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Georgia Consumer: It takes a long time to thaw a big turkey

POSTED: January 3, 2008 5:02 a.m.

Question: What is the safest way to thaw a frozen turkey?

Answer: In the refrigerator is the best way to thaw a frozen turkey, but you must plan ahead. A large frozen turkey requires at least 24 hours for every 4 to 5 pounds of weight. In other words, it will take about 4 to 5 days to thaw a 20-pound turkey.

Using cold water baths is faster than refrigerator thawing, but the turkey will require more attention. It should be placed in leak-proof packaging or a plastic bag and submerged in cold tap water.

The water should be changed every 30 minutes. This method will thaw a 20-pound turkey in about 10 hours or 30 minutes for each pound.

If a microwave is used to thaw a turkey, it must be cooked immediately because some areas of the bird may begin to cook during the thawing process.

Partially cooked food will allow any bacteria present to grow because it has not reached the temperatures at which the bacteria would be destroyed.

Q: Who regulates amusement rides? A small carnival that has set up rides at my son’s high school has me worried. I want to be sure that the rides are safe.

A: The Safety Engineering Section of the Georgia Department of Labor conducts carnival and amusement ride safety inspections.

The address is Safety Engineering Section, Georgia Department of Labor, 1700 Century Circle, Suite 100, Atlanta, GA 30345.

You can also contact them by telephone at 404-679-0687 or by FAX at 404-679-5818. If this situation demands immediate attention contact Tim Mahoney, Amusement Ride Safety Specialist, by telephone at 404-679-0687.

Consumer alert

The U.S. Consumer Product Safety Commission, in cooperation with Bumbo International of South Africa, announced a voluntary recall of 1 million Bumbo "Baby Sitter" seats.

If the seat is placed on a table, counter top, chair, or other elevated surface, young children can arch their backs, flip out of the Bumbo seat, and fall onto the floor, posing a risk of serious head injuries.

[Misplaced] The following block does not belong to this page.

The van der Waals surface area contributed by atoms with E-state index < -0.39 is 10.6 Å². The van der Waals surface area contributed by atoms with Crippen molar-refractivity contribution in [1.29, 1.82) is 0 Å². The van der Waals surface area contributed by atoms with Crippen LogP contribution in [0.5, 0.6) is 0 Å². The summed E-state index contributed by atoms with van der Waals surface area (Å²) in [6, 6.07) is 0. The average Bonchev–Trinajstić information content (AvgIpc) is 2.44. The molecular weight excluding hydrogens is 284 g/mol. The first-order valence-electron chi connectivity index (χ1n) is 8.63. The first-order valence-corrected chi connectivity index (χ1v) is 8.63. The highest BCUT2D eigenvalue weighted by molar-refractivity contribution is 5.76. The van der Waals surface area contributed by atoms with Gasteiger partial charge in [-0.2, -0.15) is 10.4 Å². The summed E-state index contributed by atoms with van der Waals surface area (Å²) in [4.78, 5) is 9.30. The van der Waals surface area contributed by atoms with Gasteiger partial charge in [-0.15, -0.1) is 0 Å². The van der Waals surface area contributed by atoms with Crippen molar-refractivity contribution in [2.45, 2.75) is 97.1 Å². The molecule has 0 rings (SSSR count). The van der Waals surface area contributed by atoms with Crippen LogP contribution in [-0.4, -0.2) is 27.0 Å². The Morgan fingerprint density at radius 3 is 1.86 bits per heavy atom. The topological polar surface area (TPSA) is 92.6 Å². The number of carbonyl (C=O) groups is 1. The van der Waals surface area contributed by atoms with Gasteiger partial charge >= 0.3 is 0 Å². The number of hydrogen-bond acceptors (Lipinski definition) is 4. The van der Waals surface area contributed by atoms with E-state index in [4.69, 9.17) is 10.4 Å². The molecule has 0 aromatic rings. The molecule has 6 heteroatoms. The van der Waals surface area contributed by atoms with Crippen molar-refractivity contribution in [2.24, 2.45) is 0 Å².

The Consumer Product Safety Commission has received 28 reports of young children falling out of the Bumbo Baby Sitter seat, including three skull fractures, which occurred when children fell out of chairs that had been placed on tables.

The bottom of the children’s seat is round and flat with a diameter of about 15 inches. It is constructed of a single piece of molded foam and comes in yellow, blue, purple, pink, aqua, and lime green. The seat has leg holes and seat back that wraps completely around the child. On the front of the seat in raised lettering is the word "Bumbo" with the image of an elephant on top.

The bottom of the seat has the following words: "Manufactured by Bumbo South Africa Material: Polyurethane World Patent No. PCT: ZA/1999/00030."

The back of the seat contains the following warning: "Never use on a raised surface. Never use as a car seat or bath seat. Designed for floor level use only. Never leave your baby unattended as the seat is not designed to be totally restrictive and may not prevent release of your baby in the event of vigorous movement."

The seat is sold by Target, Wal-Mart, Sears, Toys R Us, Babies R Us, USA Babies and various other toy and children’s stores nationwide, and various online sellers, from August 2003 through October 2007 for about $40.

Consumers should never use the infant seat on a table, counter top, chair, or other elevated surface.

Consumers can contact Bumbo to obtain new warning label stickers and instructions, free of charge. The new warning label will state: "WARNING – Prevent Falls; Never use on any elevated surface."

Consumers should use the Bumbo seat at ground level, but should never leave a child unattended.

Contact Bumbo International at 877-932-8626 between 8 a.m. and 5 p.m. Monday through Friday or online at

If you have questions or problems with services or products regulated by the Georgia Department of Agriculture you may write the Office of Public Affairs, 19 Martin Luther King Jr. Drive, Room 226, Atlanta, GA 30334 or call (800) 282-5852. This column appears Sundays.


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